Progressing to food in sealed container CARRY IT a step, mark and reward from container.

    From that we added distance to her carrying it to me, then small tosses and a verbal 'get it!'

    After THAT it became a verbal get it with the food still in the container and the container as the toy but rewarding from another source - (ie: My pocket) I repeat, the toy was still a container with food.

    THEN we started using actual toys like balls or stuffies and still with the verbal 'get it' and food reward.

    THEN we started fading the food rewards. 

    And somewhere along there she turned onto the game.  Because she understood it.  And she started having fun.  ANd value from food transferred to the game/toys.  She still won't tug often, but she plays a decent game of fetch or disc and loves every second of it.   The toys themselves are even rewards.  Yes, yes it DID take a long time but so worth it.

    Why build it when it wasn't there?  Because I knew she would enjoy the game - and she does - but she had to be taught what the game was.  Just because it wasn't hardwired into her brain didn't mean she doesn't love it NOW. 




  6. Could also be  a straight up mix.


    I  mean, Kiran was selectively  bred for useful work on stock. 


    He's a mix.  Not of two purebreds but of generations of mixes of a couple of breeds.  Neither his siblings nor his parents looked like anything but they can sure get the job done. 


    His people just call them 'stock dogs'.   

  7. A  thing you can do if you can't do a harness and don't want all the pressure on his neck, is loop the leash around his waist in a kind of slip knot:  It is not ideal.  It is aversive/makes  pulling aversive..  I still used it with  Kiran when he was killing himself on a collar (wheezing, gagging, digging in nonsense) and would shut down in a harness (so, 2 years ago or so).  He no longer pulls and after some work is cool in a harness, but that get up probably saved his throat and my arms and got us past him turning into a road kill impersonator in a harness (and prevented worse negative associations).






  8. An 'easy' dog is,  ultimately, a dog who meets the owner's expectations .  A difficult dog is one who does not.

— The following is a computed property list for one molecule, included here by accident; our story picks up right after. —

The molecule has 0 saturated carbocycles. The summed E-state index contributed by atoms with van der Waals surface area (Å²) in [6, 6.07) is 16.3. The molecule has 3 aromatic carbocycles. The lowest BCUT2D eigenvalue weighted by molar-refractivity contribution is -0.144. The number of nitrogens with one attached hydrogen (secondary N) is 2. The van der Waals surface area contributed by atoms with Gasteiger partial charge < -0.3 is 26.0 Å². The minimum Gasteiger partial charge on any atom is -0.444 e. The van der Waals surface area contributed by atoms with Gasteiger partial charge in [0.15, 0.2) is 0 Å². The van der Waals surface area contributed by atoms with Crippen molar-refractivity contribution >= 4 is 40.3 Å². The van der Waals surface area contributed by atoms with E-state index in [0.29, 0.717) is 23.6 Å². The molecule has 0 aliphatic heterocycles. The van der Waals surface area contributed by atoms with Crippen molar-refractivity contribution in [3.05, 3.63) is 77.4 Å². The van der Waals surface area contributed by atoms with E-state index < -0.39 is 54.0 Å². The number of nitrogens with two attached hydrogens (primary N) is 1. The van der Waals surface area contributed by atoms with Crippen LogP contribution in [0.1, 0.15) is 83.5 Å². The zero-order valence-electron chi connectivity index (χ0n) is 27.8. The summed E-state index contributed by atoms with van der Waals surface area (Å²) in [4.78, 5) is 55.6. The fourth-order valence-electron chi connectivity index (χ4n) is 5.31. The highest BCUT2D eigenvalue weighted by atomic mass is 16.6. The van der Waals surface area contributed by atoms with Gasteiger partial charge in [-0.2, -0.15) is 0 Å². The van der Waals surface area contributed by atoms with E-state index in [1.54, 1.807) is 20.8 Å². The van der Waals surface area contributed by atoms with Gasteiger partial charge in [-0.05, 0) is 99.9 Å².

If you go in expecting and even WANTING those traits, they're not difficult.

    If you're surprised by things you don't want, didn't expect? Difficult.

    I think in this, and in most your issues, your biggest problem is expecting your dog to be something that he's not, and being frustrated by that.  Work on what needs worked on, yes, but try to stop comparing him to some ideal in your head and meet your dog where he's at, and  accept WHO HE IS.   All the training in the world isn't going to change his personality- just some annoying behaviors.

  9. Yes.

    Stop  playing inside.

    Remove the toys entirely.

    Prepared to be non-stop  pestered for a while.


    I had to remove all toys not chews or food dispensing with Molly when she was a puppy, and they stayed there.  First time she bugged me, she was redirected onto a  bed with a chew toy. Second time,same. Third? Time out in a crate. :Lather, rinse, repeat until she got it (which was maybe a week but it was an annoying week- hope springs eternal).

  10. 15 hours ago, Lawgirl said:

    So, with a new agility dog to train (hopefully), this looks, really good.  How were you signalling it? Verbal or gesture?


    Either/or.   I started with a gesture - flat hand stay signal she already knew -  then added a verbal 'stop' (because my 'stay'  is kind of different and somewhat lazy).  I use  the verbal most these days,  but the gesture still works.   Go is always verbal.    I also started this super close to me and built from there.


    It's actually super useful in both agility and life -  but she legitimately finds it super fun, too.